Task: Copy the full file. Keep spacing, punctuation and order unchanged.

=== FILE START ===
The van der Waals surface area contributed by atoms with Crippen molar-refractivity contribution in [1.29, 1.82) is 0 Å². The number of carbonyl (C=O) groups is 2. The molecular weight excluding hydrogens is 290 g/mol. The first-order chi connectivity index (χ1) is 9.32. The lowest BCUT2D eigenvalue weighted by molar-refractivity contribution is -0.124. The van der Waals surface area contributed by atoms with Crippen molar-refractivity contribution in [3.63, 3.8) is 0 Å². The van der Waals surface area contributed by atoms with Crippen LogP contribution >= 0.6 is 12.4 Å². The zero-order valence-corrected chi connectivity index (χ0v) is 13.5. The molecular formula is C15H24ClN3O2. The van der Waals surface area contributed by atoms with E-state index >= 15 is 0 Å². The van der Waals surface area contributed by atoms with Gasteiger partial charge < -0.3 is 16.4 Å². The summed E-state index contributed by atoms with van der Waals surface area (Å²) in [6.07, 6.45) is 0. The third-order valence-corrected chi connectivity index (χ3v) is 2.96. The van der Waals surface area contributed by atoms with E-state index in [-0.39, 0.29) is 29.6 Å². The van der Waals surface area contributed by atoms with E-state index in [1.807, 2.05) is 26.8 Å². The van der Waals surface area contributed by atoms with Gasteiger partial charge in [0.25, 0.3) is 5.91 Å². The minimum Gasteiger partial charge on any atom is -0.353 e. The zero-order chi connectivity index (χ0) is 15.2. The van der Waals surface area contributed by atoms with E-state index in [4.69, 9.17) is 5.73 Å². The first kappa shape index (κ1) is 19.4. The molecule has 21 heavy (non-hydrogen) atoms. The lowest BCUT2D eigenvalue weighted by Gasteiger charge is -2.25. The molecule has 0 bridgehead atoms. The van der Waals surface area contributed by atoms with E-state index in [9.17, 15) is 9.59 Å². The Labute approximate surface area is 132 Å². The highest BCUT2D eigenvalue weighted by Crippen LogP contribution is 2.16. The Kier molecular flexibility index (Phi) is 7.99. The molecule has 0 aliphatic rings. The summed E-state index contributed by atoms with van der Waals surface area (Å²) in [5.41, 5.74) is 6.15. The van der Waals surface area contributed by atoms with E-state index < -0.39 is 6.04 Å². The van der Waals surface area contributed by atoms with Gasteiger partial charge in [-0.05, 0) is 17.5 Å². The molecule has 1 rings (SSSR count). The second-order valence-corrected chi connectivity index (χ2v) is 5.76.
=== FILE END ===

The van der Waals surface area contributed by atoms with Crippen molar-refractivity contribution in [1.29, 1.82) is 0 Å². The number of carbonyl (C=O) groups is 2. The molecular weight excluding hydrogens is 290 g/mol. The first-order chi connectivity index (χ1) is 9.32. The lowest BCUT2D eigenvalue weighted by molar-refractivity contribution is -0.124. The van der Waals surface area contributed by atoms with Crippen molar-refractivity contribution in [3.63, 3.8) is 0 Å². The van der Waals surface area contributed by atoms with Crippen LogP contribution >= 0.6 is 12.4 Å². The zero-order valence-corrected chi connectivity index (χ0v) is 13.5. The molecular formula is C15H24ClN3O2. The van der Waals surface area contributed by atoms with E-state index >= 15 is 0 Å². The van der Waals surface area contributed by atoms with Gasteiger partial charge < -0.3 is 16.4 Å². The summed E-state index contributed by atoms with van der Waals surface area (Å²) in [6.07, 6.45) is 0. The third-order valence-corrected chi connectivity index (χ3v) is 2.96. The van der Waals surface area contributed by atoms with E-state index in [-0.39, 0.29) is 29.6 Å². The van der Waals surface area contributed by atoms with E-state index in [1.807, 2.05) is 26.8 Å². The van der Waals surface area contributed by atoms with Gasteiger partial charge in [0.25, 0.3) is 5.91 Å². The minimum Gasteiger partial charge on any atom is -0.353 e. The zero-order chi connectivity index (χ0) is 15.2. The van der Waals surface area contributed by atoms with E-state index in [4.69, 9.17) is 5.73 Å². The first kappa shape index (κ1) is 19.4. The molecule has 21 heavy (non-hydrogen) atoms. The lowest BCUT2D eigenvalue weighted by Gasteiger charge is -2.25. The molecule has 0 bridgehead atoms. The van der Waals surface area contributed by atoms with E-state index in [9.17, 15) is 9.59 Å². The Labute approximate surface area is 132 Å². The highest BCUT2D eigenvalue weighted by Crippen LogP contribution is 2.16. The Kier molecular flexibility index (Phi) is 7.99. The molecule has 0 aliphatic rings. The summed E-state index contributed by atoms with van der Waals surface area (Å²) in [5.41, 5.74) is 6.15. The van der Waals surface area contributed by atoms with E-state index < -0.39 is 6.04 Å². The van der Waals surface area contributed by atoms with Gasteiger partial charge in [-0.05, 0) is 17.5 Å². The molecule has 1 rings (SSSR count). The second-order valence-corrected chi connectivity index (χ2v) is 5.76.